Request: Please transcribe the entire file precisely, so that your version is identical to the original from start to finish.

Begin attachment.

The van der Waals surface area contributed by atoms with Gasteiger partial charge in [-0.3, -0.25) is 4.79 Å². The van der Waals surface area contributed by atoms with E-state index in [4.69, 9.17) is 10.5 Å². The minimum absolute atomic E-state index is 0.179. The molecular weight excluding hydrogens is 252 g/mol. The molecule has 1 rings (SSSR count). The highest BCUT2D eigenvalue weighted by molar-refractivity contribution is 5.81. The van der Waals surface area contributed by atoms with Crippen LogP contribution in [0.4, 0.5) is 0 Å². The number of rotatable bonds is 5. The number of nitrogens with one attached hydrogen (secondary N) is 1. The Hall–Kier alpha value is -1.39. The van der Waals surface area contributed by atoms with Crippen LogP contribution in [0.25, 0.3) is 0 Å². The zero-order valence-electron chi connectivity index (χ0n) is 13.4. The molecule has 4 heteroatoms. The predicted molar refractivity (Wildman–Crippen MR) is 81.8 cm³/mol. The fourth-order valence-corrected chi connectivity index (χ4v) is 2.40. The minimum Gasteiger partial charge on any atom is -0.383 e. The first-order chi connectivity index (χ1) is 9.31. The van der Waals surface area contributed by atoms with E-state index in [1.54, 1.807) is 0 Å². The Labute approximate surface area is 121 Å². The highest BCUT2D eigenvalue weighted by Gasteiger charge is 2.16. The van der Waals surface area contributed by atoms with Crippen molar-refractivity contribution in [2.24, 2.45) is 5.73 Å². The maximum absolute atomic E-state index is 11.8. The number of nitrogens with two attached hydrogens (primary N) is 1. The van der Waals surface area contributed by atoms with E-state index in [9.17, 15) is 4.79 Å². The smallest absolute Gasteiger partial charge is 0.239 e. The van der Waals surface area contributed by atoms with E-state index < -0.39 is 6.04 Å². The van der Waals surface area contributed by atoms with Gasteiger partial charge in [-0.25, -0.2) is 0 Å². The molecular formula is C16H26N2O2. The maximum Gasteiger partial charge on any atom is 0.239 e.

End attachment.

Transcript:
The van der Waals surface area contributed by atoms with Gasteiger partial charge in [-0.3, -0.25) is 4.79 Å². The van der Waals surface area contributed by atoms with E-state index in [4.69, 9.17) is 10.5 Å². The minimum absolute atomic E-state index is 0.179. The molecular weight excluding hydrogens is 252 g/mol. The molecule has 1 rings (SSSR count). The highest BCUT2D eigenvalue weighted by molar-refractivity contribution is 5.81. The van der Waals surface area contributed by atoms with Crippen LogP contribution in [0.4, 0.5) is 0 Å². The number of rotatable bonds is 5. The number of nitrogens with one attached hydrogen (secondary N) is 1. The Hall–Kier alpha value is -1.39. The van der Waals surface area contributed by atoms with Crippen LogP contribution in [0.25, 0.3) is 0 Å². The zero-order valence-electron chi connectivity index (χ0n) is 13.4. The molecule has 4 heteroatoms. The predicted molar refractivity (Wildman–Crippen MR) is 81.8 cm³/mol. The fourth-order valence-corrected chi connectivity index (χ4v) is 2.40. The minimum Gasteiger partial charge on any atom is -0.383 e. The first-order chi connectivity index (χ1) is 9.31. The van der Waals surface area contributed by atoms with E-state index in [1.54, 1.807) is 0 Å². The Labute approximate surface area is 121 Å². The highest BCUT2D eigenvalue weighted by Gasteiger charge is 2.16. The van der Waals surface area contributed by atoms with Crippen molar-refractivity contribution in [2.24, 2.45) is 5.73 Å². The maximum absolute atomic E-state index is 11.8. The number of nitrogens with two attached hydrogens (primary N) is 1. The van der Waals surface area contributed by atoms with E-state index in [9.17, 15) is 4.79 Å². The smallest absolute Gasteiger partial charge is 0.239 e. The van der Waals surface area contributed by atoms with E-state index < -0.39 is 6.04 Å². The van der Waals surface area contributed by atoms with Gasteiger partial charge in [-0.25, -0.2) is 0 Å². The molecular formula is C16H26N2O2. The maximum Gasteiger partial charge on any atom is 0.239 e.